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Today's News

  • SENIOR SPOTLIGHT: Stephen Thompson

    Stephen Thompson first started playing baseball around the age of 3 or 4, and it was something he had fun doing from the very beginning. From the action on the field to the camaraderie in the dugout, Thompson enjoyed every aspect of this newfound sport.

  • St. Catharine College to close July 31

    When Saint Catharine College closes its doors signaling the end of summer classes, they will not be reopened in the fall.

    The school has announced it will be closing permanently on July 31, which will put a quiet end to the college’s 85 years of providing education to the tri-county area.

    John Turner, chairman of the board for SCC, and school president Dr. Cindy Gnadinger said the decision to close the Roman Catholic liberal arts college wasn’t one that was taken lightly.

    “It was a long meeting; it was a difficult meeting,” Gnadinger said.

  • Commanders clinch back-to-back district titles

    The Washington County Commanders (19-17, 9-1) saw their season come to a close Monday with a 4-3 loss to the Elizabethtown Panthers (26-12) in the opening round of the 5th Region Tournament. The loss came on the heels of an 8-7 win against the Bethlehem Eagles (17-18, 6-4) last week in the 19th District championship game, which clinched the Commanders’ first back-to-back district titles since the 2001-2002 seasons.

     

    19th District Championship

  • WC softball wins first-ever district title

    It was a week of firsts for the Washington County Commanderette fast-pitch softball team. 

    Nearly a week after WC clinched its first-ever district championship with a 3-0 win over Bethlehem, the Commanderettes defeated North Hardin by a score of 11-3 to earn its first-ever victory in the 5th Region Tournament.

     

    5th Region Tournament

    “Why not us?”

  • Esper shares her story as a cancer survivor

    Jean Esper, 71, has been a cancer survivor for more than a decade. And while she’s been through a lot, she still remains positive to this day.

    “I have been very blessed with how everything’s turned out other than my having to live with the complications from my scarring tissue,” Esper said. 

    Sixteen years ago, Esper was working for the United States Postal Service as an auditor when she began to feel ill.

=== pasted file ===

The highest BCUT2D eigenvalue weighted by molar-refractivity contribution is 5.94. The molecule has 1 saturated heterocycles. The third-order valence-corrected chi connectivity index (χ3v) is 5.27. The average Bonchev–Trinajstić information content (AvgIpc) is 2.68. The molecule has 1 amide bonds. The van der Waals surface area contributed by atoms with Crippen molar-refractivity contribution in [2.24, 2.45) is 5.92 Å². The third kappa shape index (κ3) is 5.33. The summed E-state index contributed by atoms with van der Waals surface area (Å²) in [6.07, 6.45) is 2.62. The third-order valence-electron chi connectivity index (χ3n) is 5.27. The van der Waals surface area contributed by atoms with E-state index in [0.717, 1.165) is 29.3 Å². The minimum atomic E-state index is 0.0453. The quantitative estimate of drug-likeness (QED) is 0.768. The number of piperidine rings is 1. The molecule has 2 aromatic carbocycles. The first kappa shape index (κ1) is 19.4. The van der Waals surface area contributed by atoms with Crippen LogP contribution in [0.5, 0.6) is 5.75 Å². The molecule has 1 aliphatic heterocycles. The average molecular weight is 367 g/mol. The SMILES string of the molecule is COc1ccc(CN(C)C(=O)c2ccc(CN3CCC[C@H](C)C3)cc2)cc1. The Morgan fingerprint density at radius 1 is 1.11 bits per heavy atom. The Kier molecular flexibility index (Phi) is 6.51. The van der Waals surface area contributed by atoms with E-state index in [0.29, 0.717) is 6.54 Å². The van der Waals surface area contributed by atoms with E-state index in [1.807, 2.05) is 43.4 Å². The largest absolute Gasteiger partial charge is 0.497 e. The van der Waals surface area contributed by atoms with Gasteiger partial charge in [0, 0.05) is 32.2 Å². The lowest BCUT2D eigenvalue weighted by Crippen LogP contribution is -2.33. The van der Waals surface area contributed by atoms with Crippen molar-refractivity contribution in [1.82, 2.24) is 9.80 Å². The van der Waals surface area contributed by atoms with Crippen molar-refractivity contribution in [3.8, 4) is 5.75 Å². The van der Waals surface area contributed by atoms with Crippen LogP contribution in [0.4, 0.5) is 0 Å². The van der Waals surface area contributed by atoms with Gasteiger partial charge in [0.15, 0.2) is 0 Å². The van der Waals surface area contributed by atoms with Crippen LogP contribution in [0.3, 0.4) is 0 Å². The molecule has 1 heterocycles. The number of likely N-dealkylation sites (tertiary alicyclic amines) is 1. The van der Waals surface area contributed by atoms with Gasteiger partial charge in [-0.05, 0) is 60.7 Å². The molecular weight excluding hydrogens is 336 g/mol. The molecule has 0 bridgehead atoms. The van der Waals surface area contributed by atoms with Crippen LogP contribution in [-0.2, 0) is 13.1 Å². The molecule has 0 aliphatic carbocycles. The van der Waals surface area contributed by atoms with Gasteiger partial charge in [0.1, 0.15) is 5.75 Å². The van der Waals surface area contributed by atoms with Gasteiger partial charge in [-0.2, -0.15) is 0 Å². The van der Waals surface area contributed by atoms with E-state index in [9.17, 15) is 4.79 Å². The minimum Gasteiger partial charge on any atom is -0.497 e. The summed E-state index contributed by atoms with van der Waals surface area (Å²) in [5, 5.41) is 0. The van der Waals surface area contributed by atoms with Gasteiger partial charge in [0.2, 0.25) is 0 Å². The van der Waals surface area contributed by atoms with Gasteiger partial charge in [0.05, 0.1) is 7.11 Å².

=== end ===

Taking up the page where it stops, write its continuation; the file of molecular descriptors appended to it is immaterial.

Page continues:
• Celebrating history

    A very special birthday is coming up, and a big party is being planned.

    The 1816 Courthouse will celebrate its 200th birthday on July 1, the same day an Independence Day celebration is planned.

    “We’re having a birthday party that day,” Washington County Judge-Executive John Settles said. “This building that we’re in is 200 years old this year.”

  • WCSD accepts bid for renovation

    The Washington County Board of Education received a new bid for the renovation of the old high school and it came in a lot lower because of their decision to sit tight and rebid the project out. 

    American Roofing won the project with a base bid of $1.2 million plus the cost of alternate projects. In total, the project will be $2.1 million.

    “The other bidder was $200,000 higher,” board treasurer Judy Spalding said. 

  • An in-depth look at the nickel tax

    The future of Washington County Schools will be decided during a public hearing at Washington County High School tomorrow. That’s because a public hearing regarding the adoption of a recallable nickel tax will be held there on June 2 at 5:30 p.m.

    According to Washington County Schools Superintendent Robin Cochran, the decision to look at the tax has been around for a while. 

    “The discussions have been ongoing for a couple of years now,” Cochran said.

  • SENIOR SPOTLIGHT: Isaac Yates

    It didn’t take long for Isaac Yates to get attached to the game of baseball. 

    He remembers starting T-ball when he was either 3 or 4 years old, and from the moment he put on his glove, baseball has been a part of Yates’ life.

    “I really enjoyed the game, and I just stuck with it ever since,” he said.

  • SENIOR SPOTLIGHT: Tanner Yates

    When Tanner Yates’ mother asked him if he wanted to play baseball when he was around 3 or 4 years old, his answer was simple: “Well, yeah.”

    That answer proved to be the right choice for Yates, who immediately became attached to the game.

    One of the things he liked about it, especially when he was younger, was the connections he was able to make through the game.